The woman who claims Virginia Lt. Gov. Justin Fairfax (D) sexually assaulted her has hired the same law firm that represented Dr. Christine Blasey Ford in her claims against Supreme Court Justice Brett Kavanaugh, NPR reported.
Washington, D.C.-based Katz, Marshall and Banks is representing Dr. Vanessa Tyson, who says Fairfax forced her to perform oral sex on him in his hotel room at the 2004 Democratic National Convention in Boston.
What are the details?
Fairfax is first in line to succeed embattled Virginia Gov. Ralph Northam (D), who is facing calls to resign after a racist photo from his 1984 medical school yearbook was exposed last week. Meanwhile, as Northam has so far refused to step aside, reporters discovered the accusation against Fairfax.
The lieutenant governor told reporters Monday that the timing of the accusation against him was not a coincidence, signaling that it was politically motivated — possibly even by Northam's team. However, Fairfax does admit to a sexual encounter with his accuser, but calls the allegations of sexual assault an "uncorroborated smear."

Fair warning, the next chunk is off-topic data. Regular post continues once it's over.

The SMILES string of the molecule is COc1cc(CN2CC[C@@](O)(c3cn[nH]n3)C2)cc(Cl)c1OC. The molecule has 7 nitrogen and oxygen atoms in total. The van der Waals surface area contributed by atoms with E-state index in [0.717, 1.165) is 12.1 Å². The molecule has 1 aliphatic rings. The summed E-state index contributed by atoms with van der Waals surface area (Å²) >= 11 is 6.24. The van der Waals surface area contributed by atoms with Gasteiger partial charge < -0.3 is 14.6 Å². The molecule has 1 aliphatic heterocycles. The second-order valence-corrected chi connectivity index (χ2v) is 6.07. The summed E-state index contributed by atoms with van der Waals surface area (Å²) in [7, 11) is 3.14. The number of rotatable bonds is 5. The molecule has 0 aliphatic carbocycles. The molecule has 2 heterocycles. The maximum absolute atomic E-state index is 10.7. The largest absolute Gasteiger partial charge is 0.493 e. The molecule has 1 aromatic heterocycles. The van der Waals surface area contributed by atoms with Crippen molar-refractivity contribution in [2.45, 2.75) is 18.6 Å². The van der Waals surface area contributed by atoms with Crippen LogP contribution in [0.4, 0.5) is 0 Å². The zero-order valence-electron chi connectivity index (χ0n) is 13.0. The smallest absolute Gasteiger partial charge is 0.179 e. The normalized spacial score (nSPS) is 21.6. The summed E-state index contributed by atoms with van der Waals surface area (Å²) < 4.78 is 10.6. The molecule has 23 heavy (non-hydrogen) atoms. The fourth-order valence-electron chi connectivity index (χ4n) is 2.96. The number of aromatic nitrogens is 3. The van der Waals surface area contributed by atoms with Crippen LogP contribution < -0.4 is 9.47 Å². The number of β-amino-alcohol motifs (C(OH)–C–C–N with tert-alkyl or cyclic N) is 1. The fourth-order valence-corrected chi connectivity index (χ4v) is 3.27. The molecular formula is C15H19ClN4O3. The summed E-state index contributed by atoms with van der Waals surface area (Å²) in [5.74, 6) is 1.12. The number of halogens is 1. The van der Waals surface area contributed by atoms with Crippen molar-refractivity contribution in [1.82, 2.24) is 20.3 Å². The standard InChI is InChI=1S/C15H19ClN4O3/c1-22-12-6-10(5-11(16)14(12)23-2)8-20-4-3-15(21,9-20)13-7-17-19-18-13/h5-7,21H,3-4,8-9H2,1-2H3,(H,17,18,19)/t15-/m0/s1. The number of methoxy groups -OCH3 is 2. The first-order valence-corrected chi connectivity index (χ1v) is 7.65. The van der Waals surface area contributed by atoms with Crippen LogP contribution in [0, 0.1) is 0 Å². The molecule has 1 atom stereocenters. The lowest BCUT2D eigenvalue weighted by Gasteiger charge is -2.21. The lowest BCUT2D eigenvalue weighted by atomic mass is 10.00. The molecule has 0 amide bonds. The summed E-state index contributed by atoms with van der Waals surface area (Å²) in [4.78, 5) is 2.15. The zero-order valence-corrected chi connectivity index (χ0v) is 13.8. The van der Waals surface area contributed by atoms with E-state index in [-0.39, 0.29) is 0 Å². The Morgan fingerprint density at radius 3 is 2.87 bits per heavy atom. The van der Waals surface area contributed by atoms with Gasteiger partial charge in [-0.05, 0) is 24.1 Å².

As part of his defense, Fairfax pointed out that the Washington Post has known about the allegation against him for more than a year, but decided not to report it. The paper then admitted to sitting on the story, which led to immediate comparisons over how the Post treated the lieutenant governor's accuser versus the platform they provided Ford against Kavanaugh — as neither woman's accounts of alleged assault could be corroborated.
Ford's testimony to Congress during hearings ahead of confirming nominee Kavanaugh to the Supreme Court prompted widespread calls from Democrats to "believe all victims" amid an ongoing #MeToo movement. Yet, Ford was unable to provide witnesses, a date, a location, or any corroborating evidence about her alleged encounter with Kavanaugh.
The Daily Caller pointed out "one difference between the accusation against Fairfax and Blasey Ford's claim against Kavanaugh: Both Fairfax and his accuser agree that a sexual encounter occurred, though contradicting each other on whether it was consensual."